After losing nearly half his body weight in an epic weight loss battle, self-confessed fast-food junkie Adam Blanchard is set to put his new trim physique to the ultimate test.
The 28-year-old Great Western Hospital catering manager, whose job sees him surrounded by food all day long, will pedal 271 miles – the distance between London and Paris – on a static bike as part of a gruelling endurance challenge for Brighter Futures.
Getting into gear at 9am on Thursday 2 March outside the Swindon hospital, Adam will be joined on his 12 hour slog by friends and colleagues wishing to show their support.
Money raised will go towards helping Brighter Futures secure the £2.9 million needed for its Radiotherapy Appeal, which will provide the specialist machinery required at the heart of Swindon’s first radiotherapy unit.
Goodbye to Pizza Mondays
Adam said: “At 28 stone, I decided enough was enough and that it was time to turn my life around.
“I said goodbye to Pizza Mondays, Fish-and-chip Fridays and all the other days in between that were spent eating junk food and not exercising.
“As Catering Manager, I’m around food all the time but I’ve changed my outlook now and plan all my meals, which contain the good stuff your body actually craves, in advance.
“My weight-loss journey started two years ago and it’s seen my complete my first ever half marathon last autumn – something my former 28-stone-self would never had dreamt was possible.”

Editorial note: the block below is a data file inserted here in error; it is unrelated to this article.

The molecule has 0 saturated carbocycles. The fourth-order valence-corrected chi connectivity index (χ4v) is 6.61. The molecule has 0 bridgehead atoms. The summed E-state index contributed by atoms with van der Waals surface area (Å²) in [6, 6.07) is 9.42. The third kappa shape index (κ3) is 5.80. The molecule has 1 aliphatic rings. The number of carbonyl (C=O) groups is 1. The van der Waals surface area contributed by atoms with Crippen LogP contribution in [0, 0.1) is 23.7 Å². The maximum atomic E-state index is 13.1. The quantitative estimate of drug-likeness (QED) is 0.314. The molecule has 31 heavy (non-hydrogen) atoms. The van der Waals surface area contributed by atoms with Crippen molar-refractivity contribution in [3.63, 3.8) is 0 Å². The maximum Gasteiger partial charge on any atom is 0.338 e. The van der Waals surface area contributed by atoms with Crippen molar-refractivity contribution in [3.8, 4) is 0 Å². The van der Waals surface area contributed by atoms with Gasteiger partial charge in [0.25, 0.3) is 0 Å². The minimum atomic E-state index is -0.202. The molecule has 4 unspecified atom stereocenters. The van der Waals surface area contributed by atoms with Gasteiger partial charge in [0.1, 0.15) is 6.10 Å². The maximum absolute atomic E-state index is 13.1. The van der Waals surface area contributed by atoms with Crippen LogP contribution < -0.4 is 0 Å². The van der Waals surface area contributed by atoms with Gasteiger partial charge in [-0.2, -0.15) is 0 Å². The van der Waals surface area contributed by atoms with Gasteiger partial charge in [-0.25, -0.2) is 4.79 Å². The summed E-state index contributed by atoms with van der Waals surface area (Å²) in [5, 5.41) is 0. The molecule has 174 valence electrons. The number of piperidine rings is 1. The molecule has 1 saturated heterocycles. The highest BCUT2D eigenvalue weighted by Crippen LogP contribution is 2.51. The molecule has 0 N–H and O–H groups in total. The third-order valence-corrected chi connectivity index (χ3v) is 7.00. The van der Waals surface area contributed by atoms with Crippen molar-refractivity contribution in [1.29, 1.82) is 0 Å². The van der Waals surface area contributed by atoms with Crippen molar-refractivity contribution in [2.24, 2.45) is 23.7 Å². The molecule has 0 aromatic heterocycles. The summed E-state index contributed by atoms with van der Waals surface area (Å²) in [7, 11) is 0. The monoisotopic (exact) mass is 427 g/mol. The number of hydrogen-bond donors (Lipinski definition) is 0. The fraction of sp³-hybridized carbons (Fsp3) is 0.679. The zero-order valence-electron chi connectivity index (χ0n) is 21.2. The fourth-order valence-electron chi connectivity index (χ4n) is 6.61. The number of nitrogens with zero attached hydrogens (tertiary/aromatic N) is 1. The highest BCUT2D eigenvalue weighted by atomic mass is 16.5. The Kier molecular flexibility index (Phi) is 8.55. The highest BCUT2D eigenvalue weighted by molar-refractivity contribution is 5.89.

Adam’s new addiction to fitness sees him put on his running trainers three times a week to tackle courses of varying lengths, with the remaining days of the week filled with trips to the gym.
His new lifestyle is a far cry from the bad habits of old which saw most days start with a cooked breakfast in the GWH restaurant followed by hours at a desk before returning home to an evening on the sofa.
“Proud I can now offer my support”
If cycling the equivalent of London to Paris in one day wasn’t enough, Adam is also in the middle of a strict training regime in preparation for his first London Marathon in April.
He said: “It’s still surreal to think that my body is now capable of taking part in these iconic events, which do so much good for others.
“You don’t need to work at GWH to know that having a fully-fledged radiotherapy centre in Swindon will make a difference to thousands of local people.
“I’m proud that I can now offer my support to the Radiotherapy Appeal and I hope others will be inspired by my story to act as well.”
Since launching in 2015, more than £1.4 million has so far been raised to help bring lifesaving cancer care to Swindon.
Local people will be able to support Adam and the Radiotherapy Appeal by dropping any loose change they have in the donation buckets that will be near his bike at the entrance to the hospital.
Alternatively, anyone wishing to fundraise for Brighter Futures can find out how to do so by visiting the website, www.brighterfuturesgwh.nhs.uk,